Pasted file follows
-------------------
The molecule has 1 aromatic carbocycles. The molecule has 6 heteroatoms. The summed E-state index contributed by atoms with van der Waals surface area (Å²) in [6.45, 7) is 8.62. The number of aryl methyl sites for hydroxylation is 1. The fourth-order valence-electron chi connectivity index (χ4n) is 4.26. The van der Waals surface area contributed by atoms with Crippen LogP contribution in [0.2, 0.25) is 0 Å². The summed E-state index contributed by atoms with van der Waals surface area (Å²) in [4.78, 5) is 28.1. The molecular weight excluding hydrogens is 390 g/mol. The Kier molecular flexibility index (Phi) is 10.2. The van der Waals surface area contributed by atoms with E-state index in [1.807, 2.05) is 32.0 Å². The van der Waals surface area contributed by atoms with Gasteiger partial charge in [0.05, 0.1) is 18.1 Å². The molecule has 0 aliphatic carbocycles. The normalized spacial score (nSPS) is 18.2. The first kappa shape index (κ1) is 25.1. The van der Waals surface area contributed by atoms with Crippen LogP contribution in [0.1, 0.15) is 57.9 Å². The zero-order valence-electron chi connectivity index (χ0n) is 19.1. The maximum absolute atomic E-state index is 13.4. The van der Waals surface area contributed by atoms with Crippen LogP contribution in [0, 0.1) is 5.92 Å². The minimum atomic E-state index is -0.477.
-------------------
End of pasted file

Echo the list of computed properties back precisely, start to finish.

The molecule has 1 aromatic carbocycles. The molecule has 6 heteroatoms. The summed E-state index contributed by atoms with van der Waals surface area (Å²) in [6.45, 7) is 8.62. The number of aryl methyl sites for hydroxylation is 1. The fourth-order valence-electron chi connectivity index (χ4n) is 4.26. The van der Waals surface area contributed by atoms with Crippen LogP contribution in [0.2, 0.25) is 0 Å². The summed E-state index contributed by atoms with van der Waals surface area (Å²) in [4.78, 5) is 28.1. The molecular weight excluding hydrogens is 390 g/mol. The Kier molecular flexibility index (Phi) is 10.2. The van der Waals surface area contributed by atoms with E-state index in [1.807, 2.05) is 32.0 Å². The van der Waals surface area contributed by atoms with Gasteiger partial charge in [0.05, 0.1) is 18.1 Å². The molecule has 0 aliphatic carbocycles. The normalized spacial score (nSPS) is 18.2. The first kappa shape index (κ1) is 25.1. The van der Waals surface area contributed by atoms with Crippen LogP contribution in [0.1, 0.15) is 57.9 Å². The zero-order valence-electron chi connectivity index (χ0n) is 19.1. The maximum absolute atomic E-state index is 13.4. The van der Waals surface area contributed by atoms with Crippen LogP contribution in [0, 0.1) is 5.92 Å². The minimum atomic E-state index is -0.477.